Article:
Question about Nikon N90S 35mm SLR Camera
Worked fine with SB-26 flash. Now stopped working suddenly with new batteries.
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Posted on Jan 02, 2017
SOURCE: what does A ERR mean?
There are several situations when this message happens and the camera locks up, and almost none of them has anything to do with the cause stated in the camera manual: film DX coding error. (If it is truly a DX-coding error, manually setting the ISO speed of the film should solve the problem. This could happen in cold weather.) Scenario One: when using Alkaline batteries and the batteries are almost exhausted, and yet one continues to shoot. The battery may not have enough power to complete the shutter firing operation (which usually includes: mirror up, close down diaphragm, shutter fire, mirror down, open diaphragm, advance film, and charge the shutter for next frame). The camera could be lock up in the middle of the operation, left with a dimmed viewfinder. Usually an indication appears quite early if one pays attention: when the batteries are almost exhausted, the film advance becomes noticeably slow. In normal situation film advance is very fast and one cannot distinguish it from other noise such as mirror flipping. When the batteries almost exhausted, the film-advance could take almost 1 second, and the noise of film advancing has been mistakenly identified by some as "beep". I think those is the result of over-adjustment for the Premature Battery Indication problem. This scenario is particular to using alkaline batteries, due to the peculiar behavior of the alkaline battery: even when its power is almost exhausted, it still has a pretty high voltage. Solution: replace the batteries and fire the shutter once should solve the problem. I am pretty sure this is normal, since it happened to me several times, and I once deliberately repeated this happening. Scenario Two: At the end of a roll, when the remaining film is too short for one more frame but long enough to fool the camera, the camera could end up with "Err" message. Solution: rewind the film and load with the new one, and possibly fire the shutter once could solve the problem. (This has never happened to me, but summarized from other’s reports.) Scenario Three: I've heard of two reports: happened in the middle of a roll, with sufficient battery power. I have no idea what’s going on. (Could be really a DX-coding problem, which does not necessarily occur just at the beginning of a roll.) Solution: probably should send the camera in for a check. (Also, both reports of this problem occurs while using Kodachrome films.)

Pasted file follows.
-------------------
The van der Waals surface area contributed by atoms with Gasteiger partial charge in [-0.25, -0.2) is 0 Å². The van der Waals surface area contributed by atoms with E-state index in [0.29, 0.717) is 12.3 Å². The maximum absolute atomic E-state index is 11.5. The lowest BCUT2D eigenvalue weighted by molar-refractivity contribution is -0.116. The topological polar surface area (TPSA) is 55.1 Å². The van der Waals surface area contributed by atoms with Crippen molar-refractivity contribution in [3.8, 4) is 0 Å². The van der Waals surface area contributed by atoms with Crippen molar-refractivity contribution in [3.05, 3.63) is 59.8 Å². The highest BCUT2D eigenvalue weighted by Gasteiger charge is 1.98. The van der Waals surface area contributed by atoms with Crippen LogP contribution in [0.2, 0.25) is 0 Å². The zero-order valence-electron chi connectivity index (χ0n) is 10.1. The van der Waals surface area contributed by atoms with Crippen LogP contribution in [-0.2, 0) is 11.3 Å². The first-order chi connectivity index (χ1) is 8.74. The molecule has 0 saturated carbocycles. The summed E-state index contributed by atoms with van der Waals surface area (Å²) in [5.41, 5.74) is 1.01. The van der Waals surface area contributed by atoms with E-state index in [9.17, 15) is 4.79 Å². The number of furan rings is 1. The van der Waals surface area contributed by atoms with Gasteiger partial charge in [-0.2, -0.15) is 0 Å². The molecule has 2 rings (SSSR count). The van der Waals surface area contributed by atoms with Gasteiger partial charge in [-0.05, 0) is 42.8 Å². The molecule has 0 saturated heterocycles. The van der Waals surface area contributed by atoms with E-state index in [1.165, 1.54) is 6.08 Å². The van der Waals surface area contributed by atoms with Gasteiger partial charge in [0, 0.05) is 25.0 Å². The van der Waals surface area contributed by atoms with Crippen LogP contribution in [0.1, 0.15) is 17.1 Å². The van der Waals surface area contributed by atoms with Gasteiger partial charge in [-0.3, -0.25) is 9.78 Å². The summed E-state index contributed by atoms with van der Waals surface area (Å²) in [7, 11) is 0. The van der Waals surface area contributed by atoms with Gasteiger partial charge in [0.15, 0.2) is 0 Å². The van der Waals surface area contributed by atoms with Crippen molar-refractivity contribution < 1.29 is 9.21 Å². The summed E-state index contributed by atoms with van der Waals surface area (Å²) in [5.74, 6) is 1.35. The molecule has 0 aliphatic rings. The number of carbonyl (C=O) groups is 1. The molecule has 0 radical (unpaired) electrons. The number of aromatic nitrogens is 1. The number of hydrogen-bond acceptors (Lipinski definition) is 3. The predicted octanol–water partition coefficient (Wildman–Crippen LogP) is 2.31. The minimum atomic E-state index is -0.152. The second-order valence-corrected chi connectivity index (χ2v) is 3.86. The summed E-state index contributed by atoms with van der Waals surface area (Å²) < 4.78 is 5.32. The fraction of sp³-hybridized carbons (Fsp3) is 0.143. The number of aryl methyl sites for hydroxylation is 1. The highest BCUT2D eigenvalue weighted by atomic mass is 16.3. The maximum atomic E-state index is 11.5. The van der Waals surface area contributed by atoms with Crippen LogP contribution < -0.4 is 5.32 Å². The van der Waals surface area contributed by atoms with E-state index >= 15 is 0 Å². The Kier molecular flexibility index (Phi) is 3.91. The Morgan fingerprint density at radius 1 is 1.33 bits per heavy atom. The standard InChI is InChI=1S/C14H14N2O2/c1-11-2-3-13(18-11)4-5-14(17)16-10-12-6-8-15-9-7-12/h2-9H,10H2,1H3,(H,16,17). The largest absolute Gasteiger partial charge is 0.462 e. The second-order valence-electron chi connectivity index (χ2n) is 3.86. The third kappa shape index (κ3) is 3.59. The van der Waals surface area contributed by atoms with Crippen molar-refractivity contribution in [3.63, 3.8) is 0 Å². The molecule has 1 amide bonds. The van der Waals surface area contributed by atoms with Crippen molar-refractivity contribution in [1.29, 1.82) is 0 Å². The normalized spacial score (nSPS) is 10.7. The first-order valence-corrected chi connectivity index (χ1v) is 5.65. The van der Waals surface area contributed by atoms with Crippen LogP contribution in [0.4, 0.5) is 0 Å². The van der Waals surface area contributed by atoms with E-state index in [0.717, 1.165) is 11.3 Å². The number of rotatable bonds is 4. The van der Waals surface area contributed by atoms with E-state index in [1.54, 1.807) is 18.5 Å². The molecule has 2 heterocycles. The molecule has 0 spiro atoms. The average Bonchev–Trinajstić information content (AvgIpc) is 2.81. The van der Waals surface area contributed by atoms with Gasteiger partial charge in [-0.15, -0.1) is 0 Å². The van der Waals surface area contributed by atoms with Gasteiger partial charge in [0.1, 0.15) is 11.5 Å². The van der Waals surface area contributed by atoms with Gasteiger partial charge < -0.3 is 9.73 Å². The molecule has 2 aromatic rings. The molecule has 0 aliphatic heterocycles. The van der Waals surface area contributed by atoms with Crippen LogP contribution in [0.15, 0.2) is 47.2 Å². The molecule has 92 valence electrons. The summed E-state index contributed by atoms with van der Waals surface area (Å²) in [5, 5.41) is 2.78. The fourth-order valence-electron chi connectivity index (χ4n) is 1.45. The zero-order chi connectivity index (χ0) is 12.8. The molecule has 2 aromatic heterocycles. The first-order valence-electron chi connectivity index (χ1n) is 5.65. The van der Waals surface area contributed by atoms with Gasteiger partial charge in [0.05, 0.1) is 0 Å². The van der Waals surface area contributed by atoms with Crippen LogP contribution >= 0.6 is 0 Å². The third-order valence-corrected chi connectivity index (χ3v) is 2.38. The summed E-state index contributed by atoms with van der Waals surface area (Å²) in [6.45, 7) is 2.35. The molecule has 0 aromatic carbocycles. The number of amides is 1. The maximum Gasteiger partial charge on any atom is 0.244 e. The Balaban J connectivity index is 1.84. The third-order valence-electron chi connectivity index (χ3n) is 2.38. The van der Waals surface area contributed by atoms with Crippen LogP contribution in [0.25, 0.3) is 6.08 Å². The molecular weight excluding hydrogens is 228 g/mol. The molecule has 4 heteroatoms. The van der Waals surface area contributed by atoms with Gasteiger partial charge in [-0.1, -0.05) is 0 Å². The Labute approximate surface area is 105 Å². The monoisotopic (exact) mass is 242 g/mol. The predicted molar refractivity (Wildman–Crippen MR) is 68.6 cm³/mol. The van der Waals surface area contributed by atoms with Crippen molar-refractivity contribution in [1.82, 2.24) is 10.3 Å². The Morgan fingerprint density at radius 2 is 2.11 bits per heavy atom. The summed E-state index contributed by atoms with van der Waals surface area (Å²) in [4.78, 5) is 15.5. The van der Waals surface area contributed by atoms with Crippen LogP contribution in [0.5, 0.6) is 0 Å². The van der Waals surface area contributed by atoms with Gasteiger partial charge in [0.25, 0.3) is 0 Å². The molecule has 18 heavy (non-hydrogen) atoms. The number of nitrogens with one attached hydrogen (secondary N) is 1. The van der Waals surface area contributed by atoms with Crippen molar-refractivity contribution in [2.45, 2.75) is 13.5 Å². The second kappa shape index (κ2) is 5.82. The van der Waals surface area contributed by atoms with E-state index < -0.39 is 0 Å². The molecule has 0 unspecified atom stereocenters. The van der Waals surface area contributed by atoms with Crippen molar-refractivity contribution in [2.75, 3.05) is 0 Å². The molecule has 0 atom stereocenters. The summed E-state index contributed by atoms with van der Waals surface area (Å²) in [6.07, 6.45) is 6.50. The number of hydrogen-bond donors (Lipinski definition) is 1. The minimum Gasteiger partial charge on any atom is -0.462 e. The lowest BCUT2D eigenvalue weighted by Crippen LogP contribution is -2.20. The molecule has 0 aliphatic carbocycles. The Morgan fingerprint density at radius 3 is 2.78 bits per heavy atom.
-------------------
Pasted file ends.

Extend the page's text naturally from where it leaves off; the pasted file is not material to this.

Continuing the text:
Posted on Oct 15, 2008
If the switches and contacts are dirty that would do it. If that happens the cost of service may exced the cost of buying a used one.
Posted on Nov 24, 2009
SOURCE: Nikon Fe meter - warm batteries
If the batteries discharged sufficiently to become very warm in just a few seconds then there's an internal short circuit and the internal circuitry has almost certainly been fried beyond repair. To get warm so fast, those batteries will have shoved some significant current through circuitry designed to handle mere milliamps.
Your camera will be repairable using donor spares, but the repair will cost more than buying another fully functional FE especially when you add on the costs of the CLA (Clean, Lubricate, Adjust) service that it will almost certainly need and the likely need for foam light seal replacement. If you buy another FE it will also most likely need a CLA and seal replacement unless there's proof of it being recently done, but at least you won't have the additional costs of buying a donor FE, stripping it for parts and then doing a heart transplant on it.
On balance, yours is best used as a spares donor; you'll get some of what you spent back if you sell it as a spares/repairs example.
Sorry there's no fix, but I hope that you have still found my reply to be of some use. If so, please rate my answer.
Posted on Feb 22, 2010
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